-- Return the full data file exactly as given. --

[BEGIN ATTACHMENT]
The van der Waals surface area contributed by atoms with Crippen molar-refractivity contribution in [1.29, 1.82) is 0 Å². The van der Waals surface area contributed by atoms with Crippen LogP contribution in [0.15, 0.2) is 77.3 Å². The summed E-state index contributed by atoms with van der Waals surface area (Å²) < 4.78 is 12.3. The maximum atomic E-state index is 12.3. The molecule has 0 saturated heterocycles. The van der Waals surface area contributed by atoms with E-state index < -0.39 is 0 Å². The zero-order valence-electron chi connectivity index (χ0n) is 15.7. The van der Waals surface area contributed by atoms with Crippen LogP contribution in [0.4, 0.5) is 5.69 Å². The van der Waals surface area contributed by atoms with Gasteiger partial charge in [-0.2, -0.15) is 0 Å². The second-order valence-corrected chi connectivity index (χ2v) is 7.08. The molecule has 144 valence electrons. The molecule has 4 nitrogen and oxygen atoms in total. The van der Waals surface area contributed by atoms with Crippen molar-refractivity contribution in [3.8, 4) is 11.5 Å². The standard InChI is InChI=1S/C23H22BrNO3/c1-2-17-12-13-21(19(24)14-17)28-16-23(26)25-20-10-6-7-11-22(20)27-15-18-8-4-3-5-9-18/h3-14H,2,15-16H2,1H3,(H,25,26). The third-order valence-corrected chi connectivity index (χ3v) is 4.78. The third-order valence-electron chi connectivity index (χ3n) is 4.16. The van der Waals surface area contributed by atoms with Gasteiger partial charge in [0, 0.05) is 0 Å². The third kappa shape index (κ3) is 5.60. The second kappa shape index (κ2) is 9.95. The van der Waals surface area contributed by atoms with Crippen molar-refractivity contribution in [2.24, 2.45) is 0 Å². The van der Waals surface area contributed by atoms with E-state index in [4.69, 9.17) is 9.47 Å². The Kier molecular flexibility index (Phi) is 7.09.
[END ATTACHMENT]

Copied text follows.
The van der Waals surface area contributed by atoms with Crippen molar-refractivity contribution in [1.29, 1.82) is 0 Å². The van der Waals surface area contributed by atoms with Crippen LogP contribution in [0.15, 0.2) is 77.3 Å². The summed E-state index contributed by atoms with van der Waals surface area (Å²) < 4.78 is 12.3. The maximum atomic E-state index is 12.3. The molecule has 0 saturated heterocycles. The van der Waals surface area contributed by atoms with E-state index < -0.39 is 0 Å². The zero-order valence-electron chi connectivity index (χ0n) is 15.7. The van der Waals surface area contributed by atoms with Crippen LogP contribution in [0.4, 0.5) is 5.69 Å². The van der Waals surface area contributed by atoms with Gasteiger partial charge in [-0.2, -0.15) is 0 Å². The second-order valence-corrected chi connectivity index (χ2v) is 7.08. The molecule has 144 valence electrons. The molecule has 4 nitrogen and oxygen atoms in total. The van der Waals surface area contributed by atoms with Crippen molar-refractivity contribution in [3.8, 4) is 11.5 Å². The standard InChI is InChI=1S/C23H22BrNO3/c1-2-17-12-13-21(19(24)14-17)28-16-23(26)25-20-10-6-7-11-22(20)27-15-18-8-4-3-5-9-18/h3-14H,2,15-16H2,1H3,(H,25,26). The third-order valence-corrected chi connectivity index (χ3v) is 4.78. The third-order valence-electron chi connectivity index (χ3n) is 4.16. The van der Waals surface area contributed by atoms with Gasteiger partial charge in [0, 0.05) is 0 Å². The third kappa shape index (κ3) is 5.60. The second kappa shape index (κ2) is 9.95. The van der Waals surface area contributed by atoms with Crippen molar-refractivity contribution in [2.24, 2.45) is 0 Å². The van der Waals surface area contributed by atoms with E-state index in [4.69, 9.17) is 9.47 Å². The Kier molecular flexibility index (Phi) is 7.09.